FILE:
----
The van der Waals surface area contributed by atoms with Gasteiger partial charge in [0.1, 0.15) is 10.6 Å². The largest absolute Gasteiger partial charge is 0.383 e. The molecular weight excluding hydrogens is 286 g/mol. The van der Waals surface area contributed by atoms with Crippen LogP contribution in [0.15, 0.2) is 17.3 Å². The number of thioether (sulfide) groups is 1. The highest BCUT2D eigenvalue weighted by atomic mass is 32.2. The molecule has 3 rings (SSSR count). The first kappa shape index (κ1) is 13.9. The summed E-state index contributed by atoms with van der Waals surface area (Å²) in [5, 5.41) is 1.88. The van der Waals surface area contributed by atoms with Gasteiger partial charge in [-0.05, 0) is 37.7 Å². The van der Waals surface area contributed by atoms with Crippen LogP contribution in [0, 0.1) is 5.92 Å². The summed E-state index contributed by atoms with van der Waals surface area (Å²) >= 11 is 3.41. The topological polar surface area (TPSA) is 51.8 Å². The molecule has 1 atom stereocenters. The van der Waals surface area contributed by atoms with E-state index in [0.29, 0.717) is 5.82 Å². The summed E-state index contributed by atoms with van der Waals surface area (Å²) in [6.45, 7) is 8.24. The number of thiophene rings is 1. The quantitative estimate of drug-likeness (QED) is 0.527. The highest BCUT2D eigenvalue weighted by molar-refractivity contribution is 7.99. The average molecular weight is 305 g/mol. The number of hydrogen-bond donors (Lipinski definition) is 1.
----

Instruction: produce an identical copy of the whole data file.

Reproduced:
The van der Waals surface area contributed by atoms with Gasteiger partial charge in [0.1, 0.15) is 10.6 Å². The largest absolute Gasteiger partial charge is 0.383 e. The molecular weight excluding hydrogens is 286 g/mol. The van der Waals surface area contributed by atoms with Crippen LogP contribution in [0.15, 0.2) is 17.3 Å². The number of thioether (sulfide) groups is 1. The highest BCUT2D eigenvalue weighted by atomic mass is 32.2. The molecule has 3 rings (SSSR count). The first kappa shape index (κ1) is 13.9. The summed E-state index contributed by atoms with van der Waals surface area (Å²) in [5, 5.41) is 1.88. The van der Waals surface area contributed by atoms with Gasteiger partial charge in [-0.05, 0) is 37.7 Å². The van der Waals surface area contributed by atoms with Crippen LogP contribution in [0, 0.1) is 5.92 Å². The summed E-state index contributed by atoms with van der Waals surface area (Å²) >= 11 is 3.41. The topological polar surface area (TPSA) is 51.8 Å². The molecule has 1 atom stereocenters. The van der Waals surface area contributed by atoms with E-state index in [0.29, 0.717) is 5.82 Å². The summed E-state index contributed by atoms with van der Waals surface area (Å²) in [6.45, 7) is 8.24. The number of thiophene rings is 1. The quantitative estimate of drug-likeness (QED) is 0.527. The highest BCUT2D eigenvalue weighted by molar-refractivity contribution is 7.99. The average molecular weight is 305 g/mol. The number of hydrogen-bond donors (Lipinski definition) is 1.